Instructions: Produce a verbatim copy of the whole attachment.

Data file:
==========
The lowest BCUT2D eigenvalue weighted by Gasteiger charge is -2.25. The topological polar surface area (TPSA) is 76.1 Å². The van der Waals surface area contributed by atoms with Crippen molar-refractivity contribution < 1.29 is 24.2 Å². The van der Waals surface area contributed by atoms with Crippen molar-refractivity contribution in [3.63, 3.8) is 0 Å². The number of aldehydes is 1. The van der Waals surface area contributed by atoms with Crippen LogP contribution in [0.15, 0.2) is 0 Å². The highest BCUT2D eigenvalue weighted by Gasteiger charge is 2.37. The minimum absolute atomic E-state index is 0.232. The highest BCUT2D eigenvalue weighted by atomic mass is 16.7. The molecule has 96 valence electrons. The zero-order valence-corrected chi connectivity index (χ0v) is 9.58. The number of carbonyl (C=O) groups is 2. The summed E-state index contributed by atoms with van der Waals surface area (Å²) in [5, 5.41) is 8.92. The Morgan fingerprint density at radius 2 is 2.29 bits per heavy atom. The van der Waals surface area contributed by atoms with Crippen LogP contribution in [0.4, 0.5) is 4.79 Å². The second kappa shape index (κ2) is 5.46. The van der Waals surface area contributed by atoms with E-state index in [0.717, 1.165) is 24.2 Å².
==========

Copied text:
The lowest BCUT2D eigenvalue weighted by Gasteiger charge is -2.25. The topological polar surface area (TPSA) is 76.1 Å². The van der Waals surface area contributed by atoms with Crippen molar-refractivity contribution < 1.29 is 24.2 Å². The van der Waals surface area contributed by atoms with Crippen molar-refractivity contribution in [3.63, 3.8) is 0 Å². The number of aldehydes is 1. The van der Waals surface area contributed by atoms with Crippen LogP contribution in [0.15, 0.2) is 0 Å². The highest BCUT2D eigenvalue weighted by Gasteiger charge is 2.37. The minimum absolute atomic E-state index is 0.232. The highest BCUT2D eigenvalue weighted by atomic mass is 16.7. The molecule has 96 valence electrons. The zero-order valence-corrected chi connectivity index (χ0v) is 9.58. The number of carbonyl (C=O) groups is 2. The summed E-state index contributed by atoms with van der Waals surface area (Å²) in [5, 5.41) is 8.92. The Morgan fingerprint density at radius 2 is 2.29 bits per heavy atom. The van der Waals surface area contributed by atoms with Crippen LogP contribution in [0.4, 0.5) is 4.79 Å². The second kappa shape index (κ2) is 5.46. The van der Waals surface area contributed by atoms with E-state index in [0.717, 1.165) is 24.2 Å².